During the reign of Alexander III (1249-1286) the thistle was adopted as Scotland’s floral emblem because, according to the stories of the day, it helped the Scots in time of invasion.
Thistle Legend and Floral Emblem of Scotland
In the Middle Ages, the Norsemen and Scots fought over possession of the lands north of England. The Norsemen led by King Haakon landed at the present-day site of Largs (Ayrshire, on the Firth of Clyde) in the darkness of night. In their effort to approach the Scots’ encampment, they removed their footwear.
As they crept barefooted, one of the men stepped on a thistle later described as a spiny defender, and let out a horrible cry. The alerted Scots were able to drive the Norse invaders back to the sea after a brief skirmish.
There is another version of the legend. According to some, it was the Danes who invaded during the night, near Perth. In that location there is a basaltic rock ridge which forms a natural ford across the River Tay. In commemoration of the event, the ridge became known as “The Thistle Brig”.
Whichever place it occurred (perhaps both), from that period, “The Guardian Thistle” has been the national flower of Scotland.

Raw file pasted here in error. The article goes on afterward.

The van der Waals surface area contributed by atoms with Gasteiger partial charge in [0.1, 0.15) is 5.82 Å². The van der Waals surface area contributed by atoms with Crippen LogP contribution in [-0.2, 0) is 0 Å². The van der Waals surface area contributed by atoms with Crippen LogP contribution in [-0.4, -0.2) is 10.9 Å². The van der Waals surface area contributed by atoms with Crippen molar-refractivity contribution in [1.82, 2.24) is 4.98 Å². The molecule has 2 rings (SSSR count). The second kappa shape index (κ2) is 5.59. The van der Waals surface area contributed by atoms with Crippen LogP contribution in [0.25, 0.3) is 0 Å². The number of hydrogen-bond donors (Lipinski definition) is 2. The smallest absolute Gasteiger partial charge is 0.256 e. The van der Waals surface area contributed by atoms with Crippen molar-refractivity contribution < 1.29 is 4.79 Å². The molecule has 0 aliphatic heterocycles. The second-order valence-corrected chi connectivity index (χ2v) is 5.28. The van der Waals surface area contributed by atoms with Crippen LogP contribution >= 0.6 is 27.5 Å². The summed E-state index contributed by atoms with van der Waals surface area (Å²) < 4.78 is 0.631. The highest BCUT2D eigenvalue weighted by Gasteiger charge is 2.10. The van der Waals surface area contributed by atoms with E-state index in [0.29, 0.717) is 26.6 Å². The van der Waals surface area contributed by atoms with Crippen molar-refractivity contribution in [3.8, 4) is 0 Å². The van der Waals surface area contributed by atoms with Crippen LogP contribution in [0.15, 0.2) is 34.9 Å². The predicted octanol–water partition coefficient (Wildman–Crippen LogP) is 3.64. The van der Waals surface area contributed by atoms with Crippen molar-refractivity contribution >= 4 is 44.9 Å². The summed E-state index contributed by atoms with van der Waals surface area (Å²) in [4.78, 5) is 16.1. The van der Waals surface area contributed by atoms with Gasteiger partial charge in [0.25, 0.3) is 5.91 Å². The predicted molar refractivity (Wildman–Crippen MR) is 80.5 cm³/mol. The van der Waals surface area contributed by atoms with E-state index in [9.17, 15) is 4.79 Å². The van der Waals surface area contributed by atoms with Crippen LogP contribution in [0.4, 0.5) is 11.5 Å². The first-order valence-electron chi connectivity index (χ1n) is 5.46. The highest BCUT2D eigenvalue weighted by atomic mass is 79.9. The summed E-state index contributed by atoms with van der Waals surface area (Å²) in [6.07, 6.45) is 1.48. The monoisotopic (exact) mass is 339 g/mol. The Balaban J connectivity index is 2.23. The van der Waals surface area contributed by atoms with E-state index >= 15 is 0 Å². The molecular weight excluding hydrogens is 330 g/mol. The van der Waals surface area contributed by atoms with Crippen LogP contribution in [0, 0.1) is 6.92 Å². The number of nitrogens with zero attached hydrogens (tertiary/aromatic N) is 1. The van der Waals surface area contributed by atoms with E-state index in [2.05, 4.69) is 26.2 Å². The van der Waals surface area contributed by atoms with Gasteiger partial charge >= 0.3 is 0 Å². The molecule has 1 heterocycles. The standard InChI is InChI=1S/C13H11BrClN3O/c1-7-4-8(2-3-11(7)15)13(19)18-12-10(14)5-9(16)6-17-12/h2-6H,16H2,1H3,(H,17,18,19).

Important Scottish Symbol in House of Stuart
Scottish antiquarians are not in total agreement about the identity of the true Scottish Thistle. However, the species also known as Cotton Thistle is generally accepted as the one on the House of Stuart badge.
The thistle was first used as a royal symbol on silver coins issued by James III of the house of Stuart in 1470. In the inventory taken following the death of James in 1488, a hanging piece embroidered with ‘thrissils’ is described. The thorny plant’s significance is demonstrated in William Dunbar’s The Thrissill and the Rose. The poetic allegory was written to celebrate the wedding of James IV and Princess Margaret of England in 1503.
Order of the Thistle
A sixpence with a thistle was minted from 1538-1542 during the reign of James V. The Order of the Thistle was instituted by James V in 1540 for himself and 12 knights. It was a deliberate allusion to Jesus and his 12 apostles.
The Order was revived by James VII of Scotland (II of England) in 1687 with eight Knights. Period coinage displays the thistle surrounded by the motto, Nemo me impune lacessit (no one attacks me with impunity).
No further appointments were made until the reign of Queen Anne, the last of the Stuart monarchs.